Jeff Benedict: A true one of a kind — Steve Young's example helped me grow into my own skin
Editor's note: This post was previously published on Jeff Benedict's personal blog and has been republished with his permission.
WASHINGTON, D.C. — I am writing this post from the sideline at Fed Ex Field, where the Redskins opened the NFL season against the Eagles on Monday Night football. The game ended more than an hour ago. It’s close to midnight. But I’m still here, watching Stuart Scott, Steve Young and Ray Lewis interview Eagles’ quarterback Michael Vick on ESPN’s postgame show.
But this post is not about football. It’s about my connection with one of the guys at the table — Steve Young. Sitting in an empty stadium has given me time to think back to his influence on me as a boy. Growing up I was never much of a BYU fan. In fact, I always rooted against them, except during 1982 and 1983. Those were the two years when Young quarterbacked BYU’s football team.
He was an amazingly entertaining college football player who could kill you with his arm and dazzle you with his feet. In his senior year he became the most accurate passer in college football history.
But my affinity for Steve went much deeper than football. You see, we both grew up in Connecticut. He attended Greenwich High. I attended Waterford High. He was the only Mormon at his high school. I was the only one at mine. He was four years ahead of me and we didn’t know each other. But that didn’t matter. I felt like he understood what it was like to be in my shoes. So I cheered for him.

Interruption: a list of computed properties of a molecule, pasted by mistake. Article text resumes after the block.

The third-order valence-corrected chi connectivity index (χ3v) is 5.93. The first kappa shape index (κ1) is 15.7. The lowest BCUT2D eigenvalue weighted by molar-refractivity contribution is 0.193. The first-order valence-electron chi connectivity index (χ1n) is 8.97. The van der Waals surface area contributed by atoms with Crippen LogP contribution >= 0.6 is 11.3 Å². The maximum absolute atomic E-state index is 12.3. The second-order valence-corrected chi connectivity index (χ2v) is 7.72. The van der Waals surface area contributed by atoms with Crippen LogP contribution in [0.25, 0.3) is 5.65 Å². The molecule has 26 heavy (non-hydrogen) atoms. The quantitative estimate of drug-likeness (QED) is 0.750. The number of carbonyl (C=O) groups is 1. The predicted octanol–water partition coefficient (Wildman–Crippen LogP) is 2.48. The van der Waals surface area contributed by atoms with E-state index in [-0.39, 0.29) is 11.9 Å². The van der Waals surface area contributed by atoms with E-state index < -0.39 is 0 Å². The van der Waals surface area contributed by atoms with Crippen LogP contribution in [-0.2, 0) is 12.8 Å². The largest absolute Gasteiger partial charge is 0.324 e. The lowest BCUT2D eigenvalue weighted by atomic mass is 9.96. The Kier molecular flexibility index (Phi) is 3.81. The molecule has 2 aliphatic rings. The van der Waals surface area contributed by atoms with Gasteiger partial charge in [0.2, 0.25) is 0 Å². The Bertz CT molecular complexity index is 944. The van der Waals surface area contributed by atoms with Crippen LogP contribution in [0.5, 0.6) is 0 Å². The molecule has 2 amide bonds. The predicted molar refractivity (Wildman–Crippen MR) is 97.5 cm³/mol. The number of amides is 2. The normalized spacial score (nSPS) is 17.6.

As a teenager I was self-conscious about being the only Mormon in my town. Minority status — whether brought on by race, gender, religion, sexual orientation, or what have you — is not easy. Fortunately, I had great friends who accepted me. Still, being different leads to self-consciousness.
In my case, there were plenty of times when I felt socially awkward because of my beliefs. Latter-day Saints don’t drink alcohol or use tobacco products. Nor did I dare go past first base with a girl. For Pete’s sake, my mother wouldn’t even let me look at the Sports Illustrated Swimsuit issue until she had ripped out the pictures. And that was back in the day when the models still wore bathing suits.
Needless to say, by the time I had turned 16 and was old enough to attend parties, I ended up spending most Friday nights home in my room instead. It was easier to avoid temptation than flirt with it. But I was pretty lonely.
Then along came Steve. His success on the football field broke down barriers for a kid like me. The way he carried himself inspired me. Eventually he became the Super Bowl MVP for the San Francisco 49ers. He had a reputation throughout the NFL as a guy who was different.
Different in a good way. He went to law school in the offseason. He was the ultimate competitor, but never a bad sport. When he lost he didn’t blame others. When he won he didn’t gloat. No matter how many times he got knocked down he always got back up. Those attributes transcend the game.
Corporate America gravitated toward him. He became a spokesman for Nike, Visa, Forbes, Macy’s, Advil, and a bunch of other brands looking for a famous athlete with a clean image. When the milk industry discovered that Steve had never had a beer in his life and had guzzled milk at high school parties, he got picked to be the face of national campaign promoting milk.
By that point in his career, I had become completely comfortable in my own skin. I had also fallen in love with a woman, gone to law school and become a writer. I had even developed a reputation for ordering milk when I went out with colleagues and friends. Once when I was having a meal with singer David Crosby, his wife Jan, and three of our close friends, the waiter took everyone’s drink order. I was last to order and I requested a chocolate milkshake.
The waiter hesitated and looked at me like, seriously?
I just smiled.
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